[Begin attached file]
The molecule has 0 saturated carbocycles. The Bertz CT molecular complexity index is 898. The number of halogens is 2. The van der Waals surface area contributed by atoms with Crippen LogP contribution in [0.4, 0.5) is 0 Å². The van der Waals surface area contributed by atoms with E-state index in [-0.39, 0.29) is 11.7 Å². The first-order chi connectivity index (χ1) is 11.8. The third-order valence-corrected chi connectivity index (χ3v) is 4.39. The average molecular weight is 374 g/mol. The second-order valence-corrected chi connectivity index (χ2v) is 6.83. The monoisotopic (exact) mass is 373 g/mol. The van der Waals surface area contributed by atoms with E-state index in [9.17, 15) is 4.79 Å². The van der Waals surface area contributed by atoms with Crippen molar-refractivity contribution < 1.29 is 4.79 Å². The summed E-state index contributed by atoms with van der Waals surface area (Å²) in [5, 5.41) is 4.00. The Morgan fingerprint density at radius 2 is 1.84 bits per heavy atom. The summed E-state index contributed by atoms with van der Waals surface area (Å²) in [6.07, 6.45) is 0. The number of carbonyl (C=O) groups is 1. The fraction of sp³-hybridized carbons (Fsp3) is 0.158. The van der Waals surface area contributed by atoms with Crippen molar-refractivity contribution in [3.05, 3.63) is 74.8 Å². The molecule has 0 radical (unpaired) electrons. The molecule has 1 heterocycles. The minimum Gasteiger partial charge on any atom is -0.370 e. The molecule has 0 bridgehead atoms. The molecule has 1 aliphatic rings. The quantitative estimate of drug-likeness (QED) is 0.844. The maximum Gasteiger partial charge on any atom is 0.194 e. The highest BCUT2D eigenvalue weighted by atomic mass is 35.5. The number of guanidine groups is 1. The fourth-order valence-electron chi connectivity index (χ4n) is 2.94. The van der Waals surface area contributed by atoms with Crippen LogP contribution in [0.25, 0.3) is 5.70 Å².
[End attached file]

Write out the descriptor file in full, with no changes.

The molecule has 0 saturated carbocycles. The Bertz CT molecular complexity index is 898. The number of halogens is 2. The van der Waals surface area contributed by atoms with Crippen LogP contribution in [0.4, 0.5) is 0 Å². The van der Waals surface area contributed by atoms with E-state index in [-0.39, 0.29) is 11.7 Å². The first-order chi connectivity index (χ1) is 11.8. The third-order valence-corrected chi connectivity index (χ3v) is 4.39. The average molecular weight is 374 g/mol. The second-order valence-corrected chi connectivity index (χ2v) is 6.83. The monoisotopic (exact) mass is 373 g/mol. The van der Waals surface area contributed by atoms with E-state index in [9.17, 15) is 4.79 Å². The van der Waals surface area contributed by atoms with Crippen molar-refractivity contribution < 1.29 is 4.79 Å². The summed E-state index contributed by atoms with van der Waals surface area (Å²) in [5, 5.41) is 4.00. The Morgan fingerprint density at radius 2 is 1.84 bits per heavy atom. The summed E-state index contributed by atoms with van der Waals surface area (Å²) in [6.07, 6.45) is 0. The number of carbonyl (C=O) groups is 1. The fraction of sp³-hybridized carbons (Fsp3) is 0.158. The van der Waals surface area contributed by atoms with Crippen molar-refractivity contribution in [3.05, 3.63) is 74.8 Å². The molecule has 0 radical (unpaired) electrons. The molecule has 1 heterocycles. The minimum Gasteiger partial charge on any atom is -0.370 e. The molecule has 0 bridgehead atoms. The molecule has 1 aliphatic rings. The quantitative estimate of drug-likeness (QED) is 0.844. The maximum Gasteiger partial charge on any atom is 0.194 e. The highest BCUT2D eigenvalue weighted by atomic mass is 35.5. The number of guanidine groups is 1. The fourth-order valence-electron chi connectivity index (χ4n) is 2.94. The van der Waals surface area contributed by atoms with Crippen LogP contribution in [0.25, 0.3) is 5.70 Å².